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N A R R A T I V E    I N D E X

Within Hoover's extensive collections on twentieth century Russia and other former Soviet republics, certain areas are particularly well documented. The late prerevolutionary Russian Empire (ca. 1870-1917) is represented by a large collection of publications, many rare and even unique in the United States. There are especially strong holdings on

  • the rise of political parties
  • Imperial Russian diplomatic archives
  • the revolutionary movement
  • Asiatic Russia and its colonization
  • the "Okhrana" (tsarist secret police)
  • the Russo-Japanese War
  • Russia's participation in World War I

Nearly complete documentation is available in the library on Russian legislation, the dumas, and the first general census of 1897. Files of prerevolutionary periodicals and newspapers are abundant.

In addition, Russian and Soviet materials are among the most significant of the Hoover Institution's archival holdings, comprised of approximately 1000 individual collections. They document the tsarist regime between 1880 and 1917 (especially diplomacy), revolution and counterrevolution, war relief, civil war, emigre' movements, and the USSR.

The Hoover collection on the 1917 revolutions, the provisional government, and the civil war is probably the best collection in the West. Documentation on the provisional government, including official gazettes, legislation, and ministerial publications, is extensive, as is research material on the civil war, including activities in Ukraine, Byelorussia, Siberia, the Caucasus, Central Asia and Mongolia.

The largest part of the library collection deals with the Soviet period. Subject areas particularly well covered are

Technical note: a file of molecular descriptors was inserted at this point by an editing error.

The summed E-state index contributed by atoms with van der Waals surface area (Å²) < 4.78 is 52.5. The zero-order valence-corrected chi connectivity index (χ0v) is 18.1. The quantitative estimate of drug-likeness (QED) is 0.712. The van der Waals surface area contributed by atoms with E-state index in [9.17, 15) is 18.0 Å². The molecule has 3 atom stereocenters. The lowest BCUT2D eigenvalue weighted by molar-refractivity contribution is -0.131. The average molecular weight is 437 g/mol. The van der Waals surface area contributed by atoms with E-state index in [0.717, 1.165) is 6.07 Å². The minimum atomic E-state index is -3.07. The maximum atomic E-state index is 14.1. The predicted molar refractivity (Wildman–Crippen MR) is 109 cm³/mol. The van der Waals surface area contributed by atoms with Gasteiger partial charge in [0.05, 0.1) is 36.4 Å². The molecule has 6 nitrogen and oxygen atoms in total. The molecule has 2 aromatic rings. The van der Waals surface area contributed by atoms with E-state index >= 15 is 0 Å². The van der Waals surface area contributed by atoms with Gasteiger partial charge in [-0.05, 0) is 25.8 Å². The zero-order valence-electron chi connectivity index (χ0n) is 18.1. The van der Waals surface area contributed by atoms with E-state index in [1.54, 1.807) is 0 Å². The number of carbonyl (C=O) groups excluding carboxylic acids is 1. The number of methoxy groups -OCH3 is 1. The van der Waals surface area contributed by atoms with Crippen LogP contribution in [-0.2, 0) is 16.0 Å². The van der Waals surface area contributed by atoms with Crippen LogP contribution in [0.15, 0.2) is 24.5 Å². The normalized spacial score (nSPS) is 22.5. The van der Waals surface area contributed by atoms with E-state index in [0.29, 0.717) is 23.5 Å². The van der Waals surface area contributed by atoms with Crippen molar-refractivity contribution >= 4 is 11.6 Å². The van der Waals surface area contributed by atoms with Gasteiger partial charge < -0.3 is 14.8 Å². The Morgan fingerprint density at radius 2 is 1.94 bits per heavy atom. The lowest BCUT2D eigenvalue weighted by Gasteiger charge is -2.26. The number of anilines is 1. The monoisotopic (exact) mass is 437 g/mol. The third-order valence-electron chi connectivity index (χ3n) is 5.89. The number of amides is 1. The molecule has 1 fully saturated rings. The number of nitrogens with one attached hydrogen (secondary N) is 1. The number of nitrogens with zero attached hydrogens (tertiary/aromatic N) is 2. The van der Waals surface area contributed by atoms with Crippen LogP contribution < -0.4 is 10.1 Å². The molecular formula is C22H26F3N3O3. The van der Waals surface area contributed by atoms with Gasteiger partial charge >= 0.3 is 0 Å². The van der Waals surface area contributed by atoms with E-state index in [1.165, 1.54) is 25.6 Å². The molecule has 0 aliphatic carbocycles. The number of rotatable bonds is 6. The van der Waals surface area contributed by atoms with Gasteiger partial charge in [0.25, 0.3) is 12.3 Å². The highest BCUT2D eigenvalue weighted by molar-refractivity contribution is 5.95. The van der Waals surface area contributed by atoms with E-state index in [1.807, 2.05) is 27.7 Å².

• War communism, 1918-1921
  • terror and forced labor
  • anti-religious action
  • separatist movements and the nationality question --including the "Ukrainian Tsentral'na Rada," the Ukrainian National Republic, the Western Ukrainian Republic, the Transcaucasian Republics, and the Basmachi in Central Asia
  • the New Economic Policy (NEP) period, 1921-1927
  • the peasant question and collectivization, especially in Ukraine and Kazakhstan
  • economic planning
  • Soviet foreign policy
  • the Comintern
  • trade unions
  • the Soviet military
  • the Russo-Finnish War, 1939-1940
  • the Soviet Union in World War II

Outstanding coverage is found for

  • the Soviet Communist Party -- including minutes of party congresses, plenums, secretariat documents, etc.
  • dissident and opposition movements (including "samizdat" materials)

For the post-communist period strengths are found in

  • the "opposition" political press,
  • postcommunist political parties,
  • postcommunist elections, and
  • ethnic policy and ethnic conflict (in Russia and other former Soviet republics)

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RAO > The Archives > The Hoover Institution > Narrative Index p.1

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